Saturday, October 3, 2009

Lining mittens, part 1: thumb at the side

Today's post is the first of a two-part series on lining mittens. The illustration below shows the two main types of mittens: those with a thumb coming from the side, and those with a thumb coming from the front.

In this post we'll line a side-thumbed mitten, and the following post shows the front-thumbed version.

The best sort of lining for a mitten, in my humble opinion, is made of polar fleece. Polar fleece is a synthetic knitted fabric which has several terrific virtues. It is fabulously easy to wash, it is warm and non-itchy, it is cheap and easy to find in lots of colors and weights, and, best of all, you can cut it without having to seam it -- it will not ravel out. (For more information about Polar fleece, click here.)

In the illustrations below, the "good side" (the denser, fuzzier side) of the polar fleece fabric is illustrated in blue, the "not-so-good" side is illustrated in green. However, if keeping track of the sides is going to turn you away from using Polar Fleece, then, as set forth in greater detail at the very end of this post, just ignore that part of the instructions.

Step 1: Trace the outlines of the mitten on the not-so-good side of the polar fleece stop when you get to the straight part of the non-thumb side.

Step 2: flip the mitten over and trace it again, so that you get a double outline, joined along the outside edge, as shown. Cut out this shape without separating the two halves.

Step 3: Fold the shape in half along the dotted line, with the not-so-good side out and the good sides together on the inside.

Step 4: Pin, then sew the mitten lining form together, as shown. If you have a sewing machine, it'll just take a minute or two to sew the lining seams. If you have no sewing machine, it won't take much longer to hand sew the form shut, and the best stitch for this is the back stitch. (For more information about the back stitch, click here.)

Step 5: The sewn mitten lining form. Note that the seam is on the outside, and the "good side" (i.e.: the fuzzier side) is inside the form, where it will snug against your cold hands.

Step 6: Slip the lining form into the mitten with the "not-so-good" seamed side facing out, as shown.

Step 7: Once the lining is inside of the mitten, flip the whole business inside out, so that the "good side" of the lining is outside, while the whole mitten (flipped inside out) is inside the lining form. Pin the lining to the mitten, and sew, using the overcast stitch, as shown. For more information about sewing lining into a knitted garment using the overcast stitch, click here.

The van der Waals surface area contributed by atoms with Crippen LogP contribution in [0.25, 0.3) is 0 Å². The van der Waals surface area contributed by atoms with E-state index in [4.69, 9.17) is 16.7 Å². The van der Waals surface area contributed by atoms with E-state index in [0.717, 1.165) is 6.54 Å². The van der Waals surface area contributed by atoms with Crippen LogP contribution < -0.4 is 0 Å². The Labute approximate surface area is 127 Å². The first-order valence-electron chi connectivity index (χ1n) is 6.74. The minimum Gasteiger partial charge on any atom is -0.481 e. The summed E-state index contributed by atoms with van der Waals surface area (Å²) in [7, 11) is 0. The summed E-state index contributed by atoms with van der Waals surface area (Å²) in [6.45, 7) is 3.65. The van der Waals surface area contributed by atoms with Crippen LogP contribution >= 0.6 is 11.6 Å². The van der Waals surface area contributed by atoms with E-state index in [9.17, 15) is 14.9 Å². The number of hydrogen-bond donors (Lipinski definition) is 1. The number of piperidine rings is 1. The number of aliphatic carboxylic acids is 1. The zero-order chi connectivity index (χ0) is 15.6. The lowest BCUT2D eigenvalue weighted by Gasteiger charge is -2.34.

Once the lining is sewn in, flip the whole business inside out again, and you've got yourself a lined mitten.

Four final notes:

First, as you see, there is no seam allowance left when cutting the lining form. This is intentional: In Polar Fleece, you can sew quite close to the edge--1/4 inch or even less. Therefore, when you make your seam, you will make the lining form just that much smaller than the mitten, so that the form fits snugly inside the mitten. Obviously, the thicker the polar fleece you select, the thicker the seam will be, and the snugger the fit of the mitten form. I personally do not use fleece above "200" thickness for linings, and perhaps even a 100 or a micro lining would be useful for lining mittens, matching the thinner linings to a thinner knit. (If you missed the link above for more information about Polar Fleece, click here.)

Second, if you want to line a mitten, you have to knit it bigger (both wider AND longer) to make room for the lining. This is particularly true of the thumb which must be knit proportionally even bigger than the mitten itself, in order to accommodate the lining without cutting your circulation off and leaving you with a blue thumb.

Three, as you see, the cuff is not lined. It is obviously possible to line a cuff, but this tends to make the wrist stiff, and the mitten uncomfortable and unpopular. If you truly want to line the cuff, you must knit it quite loose to avoid these problems. Lined cuffs are not usually ribbed.

The last thing is this: As stated above, if you are confused by all this talk of "good side" and "not -so-good side," the good news is that on most Polar Fleece, it really doesn't matter much. There is a relatively rare kind of fleece which only has one fuzzy side, but on double-sided fleece, then unless you look pretty closely, it can sometimes be hard to tell which side even IS the fluffier "good" side. If all this chatter about sides is bogging you down down, then make sure to get double sided fleece, and just ignore these distinctions. The only really important thing is to insert the lining form with the seam on the side of the lining away from your hands, as shown in illustration 6.

You have been reading TECHknitting on "lining hand-knit mittens"